A goal of Google’s is for users to have a clean web browsing experience that eliminates confusion and dissatisfying experiences. Let’s go through an example: You’re looking for a plumber; you search “plumber Cincinnati” and click one of the top organic links. Instead of information about plumbers in Cincinnati, the page displays a 404 error and says that what you were looking for doesn’t exist, and you have to return to the search results. That is not going to make users, and therefore Google, happy. The result, if not corrected quickly, is a drop-off in rankings for certain search phrases that lead to the 404’d landing page, and potentially others. Many websites still have URLs that end in .htm, .html, .asp, or .aspx. When redesigning a website, it’s entirely possible that the site will be built in a CMS like WordPress. WordPress doesn’t generally utilize URLs ending in those frameworks. Therefore a URL could originally be: plumberwebsite.com/drain-cleaning.html, and after a redesign they will switch to plumberwebsite.com/drain-cleaning/. If you try to access the “plumberwebsite.com/draincleaning.html” URL, you will get a 404 error, which will have a negative impact on your website’s ranking ability. We have a process for avoiding this from happening, and have discussed how to fix them in our previous post about how to resolve crawl errors.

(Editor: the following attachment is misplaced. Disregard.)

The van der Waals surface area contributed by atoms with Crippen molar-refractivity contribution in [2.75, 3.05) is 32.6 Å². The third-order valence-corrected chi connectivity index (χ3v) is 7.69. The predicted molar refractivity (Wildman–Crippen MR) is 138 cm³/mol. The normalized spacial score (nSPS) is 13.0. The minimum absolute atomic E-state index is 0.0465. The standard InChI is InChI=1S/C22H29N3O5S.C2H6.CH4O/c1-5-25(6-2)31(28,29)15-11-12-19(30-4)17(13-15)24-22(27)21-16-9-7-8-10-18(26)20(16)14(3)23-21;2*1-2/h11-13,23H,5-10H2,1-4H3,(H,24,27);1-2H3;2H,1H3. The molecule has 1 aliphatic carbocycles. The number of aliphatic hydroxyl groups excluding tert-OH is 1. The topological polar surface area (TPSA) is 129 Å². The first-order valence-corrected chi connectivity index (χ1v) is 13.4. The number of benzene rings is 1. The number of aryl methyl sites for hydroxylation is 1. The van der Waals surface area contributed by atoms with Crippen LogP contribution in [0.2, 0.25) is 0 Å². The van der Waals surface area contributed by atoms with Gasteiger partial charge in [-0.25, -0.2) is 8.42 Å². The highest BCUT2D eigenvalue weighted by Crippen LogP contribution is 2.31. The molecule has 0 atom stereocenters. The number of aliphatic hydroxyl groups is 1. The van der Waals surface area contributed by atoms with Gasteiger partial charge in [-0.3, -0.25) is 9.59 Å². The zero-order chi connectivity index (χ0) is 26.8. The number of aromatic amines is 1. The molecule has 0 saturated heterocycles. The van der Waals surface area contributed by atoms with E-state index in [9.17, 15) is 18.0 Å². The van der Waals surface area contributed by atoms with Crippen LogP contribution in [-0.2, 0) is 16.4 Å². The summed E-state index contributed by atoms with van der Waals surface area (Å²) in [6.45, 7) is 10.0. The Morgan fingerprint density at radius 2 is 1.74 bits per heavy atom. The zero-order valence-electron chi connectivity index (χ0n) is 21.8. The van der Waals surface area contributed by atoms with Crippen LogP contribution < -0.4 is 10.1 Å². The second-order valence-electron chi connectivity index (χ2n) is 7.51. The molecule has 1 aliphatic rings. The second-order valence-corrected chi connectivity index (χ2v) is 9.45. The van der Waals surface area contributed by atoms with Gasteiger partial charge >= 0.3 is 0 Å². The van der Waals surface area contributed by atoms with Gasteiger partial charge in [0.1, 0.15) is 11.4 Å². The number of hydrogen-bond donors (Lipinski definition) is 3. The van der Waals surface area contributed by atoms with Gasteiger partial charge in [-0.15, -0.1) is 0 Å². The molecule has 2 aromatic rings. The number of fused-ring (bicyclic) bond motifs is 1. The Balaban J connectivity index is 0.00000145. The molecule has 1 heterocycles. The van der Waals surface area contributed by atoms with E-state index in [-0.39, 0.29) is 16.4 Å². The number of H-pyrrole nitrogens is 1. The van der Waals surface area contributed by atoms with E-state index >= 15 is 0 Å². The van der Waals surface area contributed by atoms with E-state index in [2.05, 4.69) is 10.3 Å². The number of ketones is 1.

Along with the site’s ending, you want to make sure the beginning is correct as well. This includes both http:// or https://, and www or non-www. If you don’t resolve your site to point to one specific URL structure, you’re essentially creating two versions of your website, and Google will be unsure of which one to direct users to. This hurts your website’s ability to rank. To decide which beginning to go with, we look at the domain that has the most authority, resolve to that, and specify that with Google in search console to ensure there is no confusion. EX: Your existing website does not have a resolve, so if you type any of the following into your address bar, they will show your website:
- We also see: http://yourdomainname.com/index.html or /default.aspx.
- Let’s say that first one is the strongest. We would make sure all alternatives (like the ones in the 2nd and 3rd bullet points) point to http://yourdomainname.com
As for the “s” at the end of “https” (which stands for encrypted/secure,) you want to make sure the encryption is set up properly so that the entire website pushes to https://. An SSL is a Secure Sockets Layer, and is what is implemented to add that “s”. However. It needs to be set up properly, or can cause issues.